Distillery District Toronto is a modern urban village of restaurants, art and photo galleries and gift shops built in the shell of the now closed Gooderham and Worts whisky distillery.
The original distillery dated from 1832 though most of the buildings that are in use today date from later in the Victorian era.
Those are so good, however, they are regularly used in film shoots for period settings.
From the red brick cobbled streets to the white limestone buildings, and some red brick ones too, the district is a unique remnant of a bygone era -- the one when we in the West actually made and sold things to earn our living:-)
(For modern visitors, there are signs warning that the streets are uneven because apparently we're too dim to spot that for ourselves -- or so some foolish lawmakers and judges have decided down the years.)
This photo shows the main G & W distillery building with the old boiler chimney in the background.
The district is so authentic, you expect Charles Dickens' characters to appear around each corner.
And, of course, at particular times, such as the Christmas Market, you do see people in Victorian/Edwardian costume to make the scene more authentic.
The Christmas Market is a busy time here, particularly when the the evening comes on and the stalls are all lit up.
The buildings may be old but the street art, however, is very modern and some of it is also a kids play area, as you'll see if you look closely in this photo. The stores are also modern, though they stress the old-fashioned authenticity of their products.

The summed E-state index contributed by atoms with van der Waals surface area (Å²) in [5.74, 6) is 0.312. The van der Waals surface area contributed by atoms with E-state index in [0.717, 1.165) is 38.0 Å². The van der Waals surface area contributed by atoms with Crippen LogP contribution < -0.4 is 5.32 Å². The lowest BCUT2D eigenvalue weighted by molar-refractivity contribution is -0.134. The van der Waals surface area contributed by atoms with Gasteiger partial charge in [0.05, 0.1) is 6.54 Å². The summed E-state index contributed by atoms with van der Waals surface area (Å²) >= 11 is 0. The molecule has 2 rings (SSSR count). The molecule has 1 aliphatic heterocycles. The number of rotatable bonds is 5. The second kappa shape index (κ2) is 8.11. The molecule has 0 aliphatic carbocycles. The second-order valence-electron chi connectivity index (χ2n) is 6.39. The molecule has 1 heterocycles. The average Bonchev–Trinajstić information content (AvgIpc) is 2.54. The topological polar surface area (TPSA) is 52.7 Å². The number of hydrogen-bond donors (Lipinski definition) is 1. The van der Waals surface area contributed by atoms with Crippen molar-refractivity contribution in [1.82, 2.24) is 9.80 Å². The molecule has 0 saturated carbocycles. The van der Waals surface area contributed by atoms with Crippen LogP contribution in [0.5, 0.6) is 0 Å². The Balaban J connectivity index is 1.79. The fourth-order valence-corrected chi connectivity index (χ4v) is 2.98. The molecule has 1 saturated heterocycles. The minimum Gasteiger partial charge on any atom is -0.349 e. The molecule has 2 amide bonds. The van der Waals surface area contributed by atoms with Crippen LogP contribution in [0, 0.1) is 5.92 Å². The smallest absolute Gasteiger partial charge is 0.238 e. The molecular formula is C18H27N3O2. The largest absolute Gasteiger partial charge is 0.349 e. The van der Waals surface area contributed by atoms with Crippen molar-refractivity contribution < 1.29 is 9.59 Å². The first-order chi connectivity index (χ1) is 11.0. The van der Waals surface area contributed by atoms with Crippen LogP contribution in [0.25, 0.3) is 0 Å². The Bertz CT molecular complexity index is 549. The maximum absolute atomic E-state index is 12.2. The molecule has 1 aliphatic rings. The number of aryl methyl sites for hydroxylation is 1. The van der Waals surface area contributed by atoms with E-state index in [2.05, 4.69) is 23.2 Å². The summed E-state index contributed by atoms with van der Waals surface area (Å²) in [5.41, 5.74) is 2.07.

For shoppers, this is an upmarket place with almost everything having a creative, artistic slant whether it's furniture, furnishings, or gifts. This the place for the smart and unique.
Distillery District Toronto is very English-Canadian in its original appearance, however, the outdoor cafes tables and chairs set out on the cobbles during the summer gives the Distillery District a very European feel -- more Turin perhaps than Toronto.
More street art, as I said - very modern. Depending on your feelings toward spiders, you may or may not want to sit out at this cafe!
The district is also home to one of Toronto's first modern micro-breweries -- The Mill Street Brewery. The brew their own range of beers that include lagers, ales, and stouts. A great place for a meal as well as a drink. I can recommend their breakfast!
For more ideas on things to see and do in Toronto, click -- Toronto Tours.
One really neat way to see the district is to take a Segway tour with a guide. These motorized scooters can be rented in the area and are great.
They gave me the feeling of being in 'the Village' with The Prisoner, in the best possible way I mean - exciting rather than creepy! I don't know why I felt that because there were no Segways about in those far off 1960's days, but I'm sure if there had been 'Number 6' have used one for yet another futile attempt to escape.
The Distillery District is also the site of Toronto's annual Christmas Market, which runs from the last week of November until the third week of December.
And for a hotel in Ontario or anywhere else:
Tours To Explore
Dvd To Explore